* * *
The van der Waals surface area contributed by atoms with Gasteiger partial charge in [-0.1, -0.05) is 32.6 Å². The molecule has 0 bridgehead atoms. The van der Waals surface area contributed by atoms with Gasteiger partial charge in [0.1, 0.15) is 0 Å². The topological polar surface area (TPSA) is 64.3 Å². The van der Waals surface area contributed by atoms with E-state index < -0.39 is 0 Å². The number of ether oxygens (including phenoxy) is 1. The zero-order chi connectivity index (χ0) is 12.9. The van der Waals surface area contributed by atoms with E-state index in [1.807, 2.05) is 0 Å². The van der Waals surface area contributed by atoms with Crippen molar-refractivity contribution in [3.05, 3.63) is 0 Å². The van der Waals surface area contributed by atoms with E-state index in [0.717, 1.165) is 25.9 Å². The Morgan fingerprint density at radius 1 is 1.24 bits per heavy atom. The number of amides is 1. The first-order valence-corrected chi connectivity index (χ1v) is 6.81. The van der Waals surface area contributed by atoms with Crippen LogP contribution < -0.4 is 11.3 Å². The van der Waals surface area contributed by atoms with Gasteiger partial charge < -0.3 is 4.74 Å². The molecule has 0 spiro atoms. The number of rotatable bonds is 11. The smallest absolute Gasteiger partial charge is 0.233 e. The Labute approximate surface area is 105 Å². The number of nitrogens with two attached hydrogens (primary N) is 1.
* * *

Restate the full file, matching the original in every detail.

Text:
The van der Waals surface area contributed by atoms with Gasteiger partial charge in [-0.1, -0.05) is 32.6 Å². The molecule has 0 bridgehead atoms. The van der Waals surface area contributed by atoms with Gasteiger partial charge in [0.1, 0.15) is 0 Å². The topological polar surface area (TPSA) is 64.3 Å². The van der Waals surface area contributed by atoms with E-state index < -0.39 is 0 Å². The number of ether oxygens (including phenoxy) is 1. The zero-order chi connectivity index (χ0) is 12.9. The van der Waals surface area contributed by atoms with E-state index in [1.807, 2.05) is 0 Å². The van der Waals surface area contributed by atoms with Crippen molar-refractivity contribution in [3.05, 3.63) is 0 Å². The van der Waals surface area contributed by atoms with E-state index in [0.717, 1.165) is 25.9 Å². The Morgan fingerprint density at radius 1 is 1.24 bits per heavy atom. The number of amides is 1. The first-order valence-corrected chi connectivity index (χ1v) is 6.81. The van der Waals surface area contributed by atoms with Crippen LogP contribution < -0.4 is 11.3 Å². The van der Waals surface area contributed by atoms with Gasteiger partial charge < -0.3 is 4.74 Å². The molecule has 0 spiro atoms. The number of rotatable bonds is 11. The smallest absolute Gasteiger partial charge is 0.233 e. The Labute approximate surface area is 105 Å². The number of nitrogens with two attached hydrogens (primary N) is 1.